May 08 2013

‘Canadian Pacific’ on TCM

Fifteen years after the American transcontinental railway was completed, construction began on the Canadian Pacific Railway to connect British Columbia to Eastern Canada. For the purposes of the 1949 film Canadian Pacific, it’s simply a setting for a western in the mountains and forests of western Canada, where the challenge of finding a route through the Rocky Mountains is compounded by the opposition of local trappers and Indian tribes. It is, shall we say, a portrait that refuses to let history dictate the details of the story.

Randolph Scott stars as Tom Andrews, the buckskin-clad surveyor and “trouble boss,” a kind of foreman who has an instinct for spotting troublemakers and intervening in a very physical way before they have a chance to make any trouble. Scott plays Tom as a classic Scott cowboy: ramrod straight, with a big smile, quick fists, and fast draw. He instantly clashes with the railway’s new doctor, Edith Cabot (Jane Wyatt), a cultured pacifist who abhors violence, before returning to Cecille (Nancy Olson), the frontier girl he met in the local trapper settlements while searching for the pass. It’s a classic dichotomy: the man of the west torn between the wild frontier gal and the civilized society woman. In this pairing, trapper’s daughter Olson is the gentler, more romantic of the two, while Wyatt plays the doctor as a fiery, obstinate woman under the corset and severe speeches.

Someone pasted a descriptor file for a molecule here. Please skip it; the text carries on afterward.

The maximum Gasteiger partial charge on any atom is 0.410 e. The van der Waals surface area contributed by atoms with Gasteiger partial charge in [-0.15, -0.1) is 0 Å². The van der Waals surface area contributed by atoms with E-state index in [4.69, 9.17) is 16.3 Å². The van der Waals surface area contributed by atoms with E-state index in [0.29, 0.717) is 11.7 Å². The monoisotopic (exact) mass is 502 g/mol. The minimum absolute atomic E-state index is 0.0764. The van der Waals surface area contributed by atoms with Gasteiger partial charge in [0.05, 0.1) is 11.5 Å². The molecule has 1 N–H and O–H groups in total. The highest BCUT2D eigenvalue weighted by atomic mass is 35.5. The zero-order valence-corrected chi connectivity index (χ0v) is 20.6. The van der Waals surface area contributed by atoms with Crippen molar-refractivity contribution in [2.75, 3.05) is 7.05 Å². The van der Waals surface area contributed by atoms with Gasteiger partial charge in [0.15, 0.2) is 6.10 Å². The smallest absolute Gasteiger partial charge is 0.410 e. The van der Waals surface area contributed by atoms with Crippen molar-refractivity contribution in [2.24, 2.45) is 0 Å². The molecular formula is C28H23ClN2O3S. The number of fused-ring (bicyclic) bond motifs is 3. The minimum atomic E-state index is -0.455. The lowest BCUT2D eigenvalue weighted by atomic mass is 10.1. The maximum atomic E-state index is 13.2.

Needless to say, circumstances toss Tom together with Edith while Cecille’s people are whipped up into an anti-railway frenzy by the wonderfully-named villain Dirk Rourke (Victor Jory), a fur trader who fears his monopoly on the trading posts will be broken by the railway. Stir in stolen dynamite, Indian tribes on the warpath, and liquor-induced labor unrest, and you’ve got a war over the rails. Prolific character actor J. Carrol Naish, usually relegated to roles as villains or even Indians, provides color and comic relief as the sourdough Dynamite Dawson, an old coot with a bushy beard who drawls tall tales (“I once won the Kentucky Derby!”) as the railway munitions man and Tom’s most trusted ally.

Continue reading at Turner Classic Movies

Plays on Saturday, May 11 on TCM

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